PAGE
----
St. Stephen’s Cathedral Gardens
You’re panting, having just dashed madly to the cathedral. Two hugely buff guys outside a gym had shrieked like little girls at a slumber party and run when they saw the creature. You powered past, ignoring the pedestrians clinging to each other.
“Sorry, sorry,” you had call to them. “It’ll be okay, those two are superheroes.”
Your words didn’t appear to comfort anyone.
The creature stopped in the gardens as the bells on St Stephen’s Cathedral began to peel, head cocked as though listening. Krissy put on a burst of speed and was about to crash-tackle it when Jack called, “Stop! No!”
She pulled up comically fast, nearly overbalancing on her heels.
And Jack was there, in front of the creature. Whatever revulsion he had for it was hidden behind a soft smile. “The bells? Do they remind you of something?” He went to take the creature’s arm but it growled, and would only allow you to lead it to the stone steps. The bells ring on.
“What is it?” Jack asks him. “What is it about the bells?”
The creature moves its mouth as though to form a word, but stops as though he can’t remember how to do so. But you think you see it make the shape of a “P” so you offer, “Penelope? Is that what you’re trying to say?”
He looks at you—really looks at you—and you can see the man he once was, the sailor who left his wife one day and never returned to her. Until now.
Jack nods. “Will you let me take your hand?” he asks.
The creature looks at his own hands, doesn’t seem to notice that they are grown over with barnacle and weed, and offers one to Jack.
Jack takes it. The warmth and serenity that comes off Jack in waves makes your whole body relax.
The creature tries to speak again, and this time a broken-glass word, guttural and breathy, emerges from his mouth. “Baby.”
Tears prick your eyes. The creature has come back from the sea, back from the dead, only to discover his wife, his child, are centuries in their graves. A breeze sweeps across the square, carrying leaves in front of it. They skitter along the ground, swirl a moment and then are still. Traffic and movement continues all around the square, but the four of you are in some kind of bubble that Jack has created, where nothing of the urban chaos and confusion can penetrate.
“I’m so sorry,” Jack says. “Two hundred years have passed. They are gone. They are all gone.”
“Gone?” the creature says, and humanity flushes his face so you can see beyond the weed and scale, and right through to the man underneath. A light has come on in his eyes. He slumps forward, head in his hands and says, decisively and clearly, “Gone.”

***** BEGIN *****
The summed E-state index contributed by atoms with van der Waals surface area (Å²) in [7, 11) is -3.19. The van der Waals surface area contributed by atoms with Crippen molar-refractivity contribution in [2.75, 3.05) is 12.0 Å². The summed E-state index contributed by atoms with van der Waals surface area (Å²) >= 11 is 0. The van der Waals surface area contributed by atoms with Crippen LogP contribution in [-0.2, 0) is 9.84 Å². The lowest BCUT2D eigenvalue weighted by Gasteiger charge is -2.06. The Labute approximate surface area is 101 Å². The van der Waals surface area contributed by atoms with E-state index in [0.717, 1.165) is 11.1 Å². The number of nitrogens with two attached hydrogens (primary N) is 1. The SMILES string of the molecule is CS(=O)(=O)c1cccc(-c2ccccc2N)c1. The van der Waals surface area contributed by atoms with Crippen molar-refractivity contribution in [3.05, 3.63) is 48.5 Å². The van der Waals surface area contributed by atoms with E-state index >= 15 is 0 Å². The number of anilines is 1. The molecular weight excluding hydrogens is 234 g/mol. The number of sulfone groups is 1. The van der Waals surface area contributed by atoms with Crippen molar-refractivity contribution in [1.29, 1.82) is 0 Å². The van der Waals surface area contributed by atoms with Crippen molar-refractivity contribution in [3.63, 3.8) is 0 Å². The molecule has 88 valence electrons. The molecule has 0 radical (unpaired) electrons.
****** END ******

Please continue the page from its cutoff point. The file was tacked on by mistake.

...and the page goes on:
“Maybe not all,” you say suddenly. “Maybe his child had a child… and so on. He may have descendants.”
“I’m thinking they might not want to meet great-great-grandpa if he looks like this,” Krissy says.
The creature lifts its head, and tries to speak, but it comes out as bubbles and grating noises. The occasional word rings clear as a bell among it—Penelope, baby, gone.
“Why can’t he speak?” Krissy asks.
“He’s dead. He’s a spirit, not a person,” Jack says. “If we could let him inhabit a body…”
“Don’t look at me,” Krissy shoots back.
“Do you think he’d remember himself? Know what was going on if he had a human body around him?” you ask, hoping nobody thinks you’re volunteering.
“I think so. But I think he already knows his mission has been fruitless. He’s returned for nothing. We should probably take him back to water. Let him ride out on the great tide to wherever his wife and child might be now.”
“The tides in the Brisbane River aren’t that great,” Krissy says.
“I think he means death,” you say.
“I can’t decide,” Jack says, turning to you. “I’m too soft of heart, and she’s too hard of heart. What do you think we should do? If we let him take human form to find his descendants, he might be able to find some peace… but there are no guarantees. It might just be upsetting and painful. Or take him back to the water and just end his suffering?”
Your mind whirls. You try to imagine how the creature feels and you think maybe he has suffered enough. He might not have descendants, or he might wander fruitlessly for a week, baffled by the strange new world he’s in and feeling all the horrors of loss and aloneness with a human heart. Was his simplicity in revenant form protecting him from the worst? It’s time to be the voice of reason, of the grey between rather than the black and white of these heroes.
Masonic Lodge: Let him take human form? “There might be old letters, old photos, things that can help him reconcile his past. We should try.”
“He might never find them. He might wander forever,” Krissy says.
“He can’t wander forever,” Jack says, in a practical tone. “I can help him into another body, but it will only last a week.”
“Give him the week, then,” you say. “Give him a body. Only not mine, okay?”
“I can think of a place where we might find a body,” Jack says.
Turn right onto Elizabeth St and then left onto Creek. Continue up and turn right on Ann Street. You stop ahead at the Masonic Lodge on your right.
Fountain at Anzac Square: Do you decide to return him to the water? “Let him go,” you say. “He’s accepted they’re gone. He won’t return.”
“We need to get him to water,” Jack says. “Return his spirit to the substance that took his life, somewhere close and symbolic.”
“The fountain in Anzac Square,” you say. You stand, and the creature follows. He trips, his desiccated feet refusing to carry him any further. Suppressing a shudder, you allow him to loop his arm across your shoulder; his touch is cool, nowhere near as slimy as you expected. With Jack and Krissy trailing behind, you lead the walk with the revenant towards ANZAC square.
Turn right onto Elizabeth St and then left onto Creek. Continue up and turn left onto Adelaide Street. Continue until you see ANZAC square on your right; cross it to find the fountains.